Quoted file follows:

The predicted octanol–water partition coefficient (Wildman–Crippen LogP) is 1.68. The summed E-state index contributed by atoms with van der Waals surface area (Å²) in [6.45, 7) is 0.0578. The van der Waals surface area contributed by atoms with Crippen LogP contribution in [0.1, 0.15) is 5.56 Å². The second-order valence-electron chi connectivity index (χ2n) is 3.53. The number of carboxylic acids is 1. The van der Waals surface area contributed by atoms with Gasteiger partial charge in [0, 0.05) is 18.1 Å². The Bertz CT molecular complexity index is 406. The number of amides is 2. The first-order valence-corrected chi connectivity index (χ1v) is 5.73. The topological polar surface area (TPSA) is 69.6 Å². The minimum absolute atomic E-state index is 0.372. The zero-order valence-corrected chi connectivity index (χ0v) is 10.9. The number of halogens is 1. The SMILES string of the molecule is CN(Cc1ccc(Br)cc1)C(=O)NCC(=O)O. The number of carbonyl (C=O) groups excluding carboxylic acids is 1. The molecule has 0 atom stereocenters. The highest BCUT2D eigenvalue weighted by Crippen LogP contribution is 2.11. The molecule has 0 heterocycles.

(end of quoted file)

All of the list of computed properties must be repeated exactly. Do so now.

The predicted octanol–water partition coefficient (Wildman–Crippen LogP) is 1.68. The summed E-state index contributed by atoms with van der Waals surface area (Å²) in [6.45, 7) is 0.0578. The van der Waals surface area contributed by atoms with Crippen LogP contribution in [0.1, 0.15) is 5.56 Å². The second-order valence-electron chi connectivity index (χ2n) is 3.53. The number of carboxylic acids is 1. The van der Waals surface area contributed by atoms with Gasteiger partial charge in [0, 0.05) is 18.1 Å². The Bertz CT molecular complexity index is 406. The number of amides is 2. The first-order valence-corrected chi connectivity index (χ1v) is 5.73. The topological polar surface area (TPSA) is 69.6 Å². The minimum absolute atomic E-state index is 0.372. The zero-order valence-corrected chi connectivity index (χ0v) is 10.9. The number of halogens is 1. The SMILES string of the molecule is CN(Cc1ccc(Br)cc1)C(=O)NCC(=O)O. The number of carbonyl (C=O) groups excluding carboxylic acids is 1. The molecule has 0 atom stereocenters. The highest BCUT2D eigenvalue weighted by Crippen LogP contribution is 2.11. The molecule has 0 heterocycles.